A letter from Sealaska Chair Joe Nelson discussing the 2018 Celebration theme “Respect: Weigh Your Words”

Joe Nelson, Sealaska Board Chair

For decades, we have been coming together every other year during Celebration – as Tlingit, Haida, and Tsimshian people.  It is a beautiful thing.  

Over the years, much has changed, and yet, much has stayed the same.  Technology changes every few months.   Leaders change every few decades.  We have made progress in some areas.  We have regressed in others.  Many of the challenges that we face are the same as they were forty years ago.

I often wonder how this can be when we have so many organizations and leaders working to improve our situation every day.  Our municipalities, our schools, our healthcare organizations, our cultural organizations, our tribes, and our corporations are all led by people who see themselves contributing to the betterment of our people.  With all of these people doing good things, why is it that so many of our communities are virtually in crisis year after year?  

I believe that there is a root cause of most of our challenges: our egos. 

We all have egos.  Our egos keep us from genuinely looking in the mirror.  Our egos keep us from taking responsibility.  Our egos keep us from forgiving others.  Our egos prevent us from truly moving on. 

When we properly manage our ego, we are better able to address the reality of our situation, individually and collectively.  The circumstances around us are not the reason that we cannot succeed.   They are the reality in which we must succeed.  Every one of us is in full control of our own happiness.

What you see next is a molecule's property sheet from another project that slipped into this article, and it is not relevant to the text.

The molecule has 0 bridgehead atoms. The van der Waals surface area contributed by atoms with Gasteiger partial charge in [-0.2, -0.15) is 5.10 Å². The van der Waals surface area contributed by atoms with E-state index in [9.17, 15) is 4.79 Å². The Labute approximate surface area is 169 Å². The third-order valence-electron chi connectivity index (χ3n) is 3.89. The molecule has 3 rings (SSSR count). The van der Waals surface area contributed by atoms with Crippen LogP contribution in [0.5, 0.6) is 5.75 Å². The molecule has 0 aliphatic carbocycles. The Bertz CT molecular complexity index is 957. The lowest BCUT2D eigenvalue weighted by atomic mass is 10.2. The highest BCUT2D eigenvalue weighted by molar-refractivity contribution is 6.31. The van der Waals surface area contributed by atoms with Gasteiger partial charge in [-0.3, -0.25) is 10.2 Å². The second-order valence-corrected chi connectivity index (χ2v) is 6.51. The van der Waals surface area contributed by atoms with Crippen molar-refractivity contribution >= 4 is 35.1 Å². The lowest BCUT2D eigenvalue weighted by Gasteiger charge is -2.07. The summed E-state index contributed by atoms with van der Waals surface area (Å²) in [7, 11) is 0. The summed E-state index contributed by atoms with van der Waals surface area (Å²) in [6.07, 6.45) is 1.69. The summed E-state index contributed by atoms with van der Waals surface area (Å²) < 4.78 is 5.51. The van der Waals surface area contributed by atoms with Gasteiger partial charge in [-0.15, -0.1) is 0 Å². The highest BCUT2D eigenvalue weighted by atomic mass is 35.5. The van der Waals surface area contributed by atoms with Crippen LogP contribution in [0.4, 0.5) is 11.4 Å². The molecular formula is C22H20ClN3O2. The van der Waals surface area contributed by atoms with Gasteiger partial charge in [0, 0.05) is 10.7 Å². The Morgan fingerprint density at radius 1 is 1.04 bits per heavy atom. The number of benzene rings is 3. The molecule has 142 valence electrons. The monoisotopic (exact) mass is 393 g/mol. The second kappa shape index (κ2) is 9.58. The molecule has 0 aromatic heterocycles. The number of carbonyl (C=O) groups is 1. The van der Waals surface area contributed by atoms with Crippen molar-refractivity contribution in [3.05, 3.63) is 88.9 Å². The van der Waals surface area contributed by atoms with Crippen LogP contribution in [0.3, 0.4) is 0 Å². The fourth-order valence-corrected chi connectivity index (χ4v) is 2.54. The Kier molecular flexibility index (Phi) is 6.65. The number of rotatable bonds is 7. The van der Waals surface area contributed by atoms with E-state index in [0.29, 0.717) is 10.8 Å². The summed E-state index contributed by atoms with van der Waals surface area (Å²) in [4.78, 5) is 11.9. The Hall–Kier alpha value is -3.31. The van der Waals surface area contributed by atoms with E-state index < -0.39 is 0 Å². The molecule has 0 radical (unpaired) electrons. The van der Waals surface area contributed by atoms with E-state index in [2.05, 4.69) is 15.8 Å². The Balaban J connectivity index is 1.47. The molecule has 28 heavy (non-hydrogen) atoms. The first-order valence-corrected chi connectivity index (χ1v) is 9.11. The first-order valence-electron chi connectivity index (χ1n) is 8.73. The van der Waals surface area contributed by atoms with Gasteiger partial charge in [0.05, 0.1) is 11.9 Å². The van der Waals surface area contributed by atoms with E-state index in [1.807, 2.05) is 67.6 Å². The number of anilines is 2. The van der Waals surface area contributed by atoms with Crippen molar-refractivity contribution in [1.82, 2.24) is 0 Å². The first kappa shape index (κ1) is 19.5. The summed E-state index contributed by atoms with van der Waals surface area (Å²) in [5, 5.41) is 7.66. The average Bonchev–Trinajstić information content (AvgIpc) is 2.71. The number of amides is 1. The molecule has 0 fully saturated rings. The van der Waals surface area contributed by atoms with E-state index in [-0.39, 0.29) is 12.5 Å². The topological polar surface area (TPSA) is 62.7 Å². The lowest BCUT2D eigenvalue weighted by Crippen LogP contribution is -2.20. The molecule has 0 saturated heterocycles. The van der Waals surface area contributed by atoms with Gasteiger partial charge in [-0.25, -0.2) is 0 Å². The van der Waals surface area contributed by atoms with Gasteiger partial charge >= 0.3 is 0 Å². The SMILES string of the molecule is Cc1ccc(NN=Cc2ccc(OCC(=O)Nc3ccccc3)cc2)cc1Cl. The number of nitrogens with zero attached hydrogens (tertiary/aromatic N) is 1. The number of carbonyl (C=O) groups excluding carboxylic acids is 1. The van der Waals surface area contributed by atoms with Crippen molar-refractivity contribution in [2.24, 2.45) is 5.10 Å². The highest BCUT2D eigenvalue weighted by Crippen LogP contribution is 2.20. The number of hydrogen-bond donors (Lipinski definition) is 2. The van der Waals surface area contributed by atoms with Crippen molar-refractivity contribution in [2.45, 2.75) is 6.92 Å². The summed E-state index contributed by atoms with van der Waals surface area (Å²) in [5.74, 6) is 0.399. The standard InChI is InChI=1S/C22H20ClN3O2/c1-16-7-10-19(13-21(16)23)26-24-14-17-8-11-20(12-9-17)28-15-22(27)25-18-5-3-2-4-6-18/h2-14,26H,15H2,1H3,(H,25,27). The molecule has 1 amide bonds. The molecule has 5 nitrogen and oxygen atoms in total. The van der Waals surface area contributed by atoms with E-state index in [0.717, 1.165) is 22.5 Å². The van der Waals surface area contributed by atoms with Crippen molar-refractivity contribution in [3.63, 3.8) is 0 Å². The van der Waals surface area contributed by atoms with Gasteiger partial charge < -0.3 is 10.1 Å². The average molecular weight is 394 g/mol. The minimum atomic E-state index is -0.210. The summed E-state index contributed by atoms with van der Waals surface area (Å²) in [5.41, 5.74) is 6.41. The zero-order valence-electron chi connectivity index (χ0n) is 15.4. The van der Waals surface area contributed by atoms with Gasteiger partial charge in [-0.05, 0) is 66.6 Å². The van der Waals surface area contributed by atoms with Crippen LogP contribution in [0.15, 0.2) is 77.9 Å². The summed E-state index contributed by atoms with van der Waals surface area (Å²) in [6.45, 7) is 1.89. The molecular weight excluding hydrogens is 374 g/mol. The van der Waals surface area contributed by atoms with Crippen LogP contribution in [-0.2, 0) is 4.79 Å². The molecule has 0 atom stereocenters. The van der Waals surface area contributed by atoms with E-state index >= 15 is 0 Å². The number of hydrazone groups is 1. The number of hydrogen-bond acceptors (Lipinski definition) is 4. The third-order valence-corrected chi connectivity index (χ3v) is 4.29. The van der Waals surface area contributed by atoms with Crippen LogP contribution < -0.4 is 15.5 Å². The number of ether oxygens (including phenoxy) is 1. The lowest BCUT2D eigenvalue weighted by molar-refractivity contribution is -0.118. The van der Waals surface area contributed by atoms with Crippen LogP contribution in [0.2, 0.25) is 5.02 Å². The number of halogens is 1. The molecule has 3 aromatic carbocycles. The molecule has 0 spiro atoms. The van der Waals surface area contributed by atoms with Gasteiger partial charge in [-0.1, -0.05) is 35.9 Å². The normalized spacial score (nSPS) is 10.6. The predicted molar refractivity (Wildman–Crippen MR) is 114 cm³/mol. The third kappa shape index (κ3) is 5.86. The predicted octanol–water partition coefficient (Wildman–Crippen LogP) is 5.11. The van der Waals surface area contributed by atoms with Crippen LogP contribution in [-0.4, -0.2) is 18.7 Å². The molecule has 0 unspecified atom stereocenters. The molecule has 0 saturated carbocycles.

The Celebration theme Respect can be the impetus for a revolution.  The day we truly start lifting each other up and stop acting like crabs in a bucket, is the same day that we start solving some of the difficult problems we face.  

In light of our current political climate, the theme Respect: Weigh Your Words, is, no doubt, timely.

Individually, the amount of impact we can each exert over complex situations is limited.  However, collectively, we can – we must – make a conscious effort to be the change we seek. 

Respect is not always knowing right from wrong; it is having the courage to make things right when you have done wrong. 

Respect is not demanded from positions of power; it is maintained by ensuring that your actions are aligned with your words. 

Respect will increase when we accept the fact that we are responsible for our own happiness. 

We cannot afford to be pulling each other down.  We cannot afford to focus on the things that divide us.  

Celebration of our collective beauty can and should be a daily practice.  

If every one of us commits taking responsibility for our happiness on a daily basis through self-reflection and respecting each other as real people, we can start a revolution – by celebrating each other.    


Joe Nelson

Sealaska Board Chair